ABOUT DHUMKETU:

Dhumketu (1892–1965) was the pen name of Gaurishankar Govardhanram Joshi, one of Gujarat’s most prolific writers in the early-20th century. During his lifetime, he wrote some 600 short stories in twenty-six volumes, twenty-nine historical and seven social novels, various plays, travelogues, memoirs, and more. He was also an avid translator of Rabindranath Tagore and Kahlil Gibran.

It is fair to say that he is the Gujarati Chekhov or Tagore. He pioneered the short story form in Gujarati literature, taking it beyond mere storytelling to a creative art form with advanced literary devices, universal themes, and characters drawn from all walks of life — rural to royal, young to old. In particular, his strong, independent-minded women and emotionally sensitive men were well ahead of their time. Many of these stories, if transposed to contemporary times, would still work just as well as in their time.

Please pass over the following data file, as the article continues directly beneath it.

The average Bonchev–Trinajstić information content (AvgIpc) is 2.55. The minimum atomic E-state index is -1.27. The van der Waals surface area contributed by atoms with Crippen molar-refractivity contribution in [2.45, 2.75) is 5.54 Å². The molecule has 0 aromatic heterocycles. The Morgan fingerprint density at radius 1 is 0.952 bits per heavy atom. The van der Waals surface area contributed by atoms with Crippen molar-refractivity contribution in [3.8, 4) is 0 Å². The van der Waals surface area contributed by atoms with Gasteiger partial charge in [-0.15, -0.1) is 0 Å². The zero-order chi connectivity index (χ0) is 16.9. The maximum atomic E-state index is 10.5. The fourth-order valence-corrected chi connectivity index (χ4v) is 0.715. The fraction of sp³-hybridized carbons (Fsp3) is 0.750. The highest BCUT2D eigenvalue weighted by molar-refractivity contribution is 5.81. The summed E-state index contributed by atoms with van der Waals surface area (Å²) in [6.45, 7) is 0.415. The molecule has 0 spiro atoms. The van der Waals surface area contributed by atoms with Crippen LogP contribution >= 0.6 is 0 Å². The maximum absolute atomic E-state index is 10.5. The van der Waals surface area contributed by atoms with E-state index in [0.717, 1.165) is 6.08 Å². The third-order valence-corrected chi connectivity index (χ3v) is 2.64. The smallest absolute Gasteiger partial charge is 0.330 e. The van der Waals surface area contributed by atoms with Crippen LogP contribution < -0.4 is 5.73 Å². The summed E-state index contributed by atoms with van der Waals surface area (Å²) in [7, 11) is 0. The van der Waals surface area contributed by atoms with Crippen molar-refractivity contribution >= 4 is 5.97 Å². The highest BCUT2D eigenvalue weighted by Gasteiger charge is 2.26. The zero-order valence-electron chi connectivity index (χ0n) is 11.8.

Unfortunately, in addition to suffering the same neglect as many other regional language writers in India (there is a language hierarchy or pyramid where certain Indian languages get translated and published more than others), Dhumketu’s brilliance has been forgotten because, in India, the short story form has also lost the audience it once enjoyed. With this translation, I hope to help shine a brighter spotlight on his rich legacy.